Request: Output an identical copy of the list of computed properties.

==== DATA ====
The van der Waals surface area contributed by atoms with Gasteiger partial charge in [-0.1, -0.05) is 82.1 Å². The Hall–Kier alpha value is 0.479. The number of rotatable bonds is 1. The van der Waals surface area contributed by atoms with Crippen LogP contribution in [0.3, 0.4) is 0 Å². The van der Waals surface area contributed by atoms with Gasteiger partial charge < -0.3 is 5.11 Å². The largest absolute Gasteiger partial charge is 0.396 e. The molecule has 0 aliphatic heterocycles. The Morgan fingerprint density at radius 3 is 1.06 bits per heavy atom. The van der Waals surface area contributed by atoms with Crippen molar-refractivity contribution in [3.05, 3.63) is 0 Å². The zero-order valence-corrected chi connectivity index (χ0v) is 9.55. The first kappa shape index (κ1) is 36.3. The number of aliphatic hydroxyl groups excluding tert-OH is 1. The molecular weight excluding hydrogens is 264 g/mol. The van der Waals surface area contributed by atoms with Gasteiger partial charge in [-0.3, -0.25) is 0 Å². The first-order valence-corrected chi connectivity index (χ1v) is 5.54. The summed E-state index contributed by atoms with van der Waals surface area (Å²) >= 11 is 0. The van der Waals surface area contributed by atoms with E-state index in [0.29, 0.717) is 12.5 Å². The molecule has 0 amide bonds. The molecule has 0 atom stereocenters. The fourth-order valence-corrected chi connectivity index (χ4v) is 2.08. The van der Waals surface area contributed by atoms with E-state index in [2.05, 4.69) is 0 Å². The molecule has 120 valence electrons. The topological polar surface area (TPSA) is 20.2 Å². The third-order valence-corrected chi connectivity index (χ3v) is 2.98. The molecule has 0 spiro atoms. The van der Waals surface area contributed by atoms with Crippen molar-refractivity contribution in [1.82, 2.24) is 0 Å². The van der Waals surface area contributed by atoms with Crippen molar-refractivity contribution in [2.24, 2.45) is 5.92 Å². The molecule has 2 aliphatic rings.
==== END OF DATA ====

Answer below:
The van der Waals surface area contributed by atoms with Gasteiger partial charge in [-0.1, -0.05) is 82.1 Å². The Hall–Kier alpha value is 0.479. The number of rotatable bonds is 1. The van der Waals surface area contributed by atoms with Crippen LogP contribution in [0.3, 0.4) is 0 Å². The van der Waals surface area contributed by atoms with Gasteiger partial charge < -0.3 is 5.11 Å². The largest absolute Gasteiger partial charge is 0.396 e. The molecule has 0 aliphatic heterocycles. The Morgan fingerprint density at radius 3 is 1.06 bits per heavy atom. The van der Waals surface area contributed by atoms with Crippen molar-refractivity contribution in [3.05, 3.63) is 0 Å². The zero-order valence-corrected chi connectivity index (χ0v) is 9.55. The first kappa shape index (κ1) is 36.3. The number of aliphatic hydroxyl groups excluding tert-OH is 1. The molecular weight excluding hydrogens is 264 g/mol. The van der Waals surface area contributed by atoms with Gasteiger partial charge in [-0.3, -0.25) is 0 Å². The first-order valence-corrected chi connectivity index (χ1v) is 5.54. The summed E-state index contributed by atoms with van der Waals surface area (Å²) >= 11 is 0. The van der Waals surface area contributed by atoms with E-state index in [0.29, 0.717) is 12.5 Å². The molecule has 0 amide bonds. The molecule has 0 atom stereocenters. The fourth-order valence-corrected chi connectivity index (χ4v) is 2.08. The van der Waals surface area contributed by atoms with E-state index in [2.05, 4.69) is 0 Å². The molecule has 120 valence electrons. The topological polar surface area (TPSA) is 20.2 Å². The third-order valence-corrected chi connectivity index (χ3v) is 2.98. The molecule has 0 spiro atoms. The van der Waals surface area contributed by atoms with Crippen molar-refractivity contribution in [1.82, 2.24) is 0 Å². The van der Waals surface area contributed by atoms with Crippen molar-refractivity contribution in [2.24, 2.45) is 5.92 Å². The molecule has 2 aliphatic rings.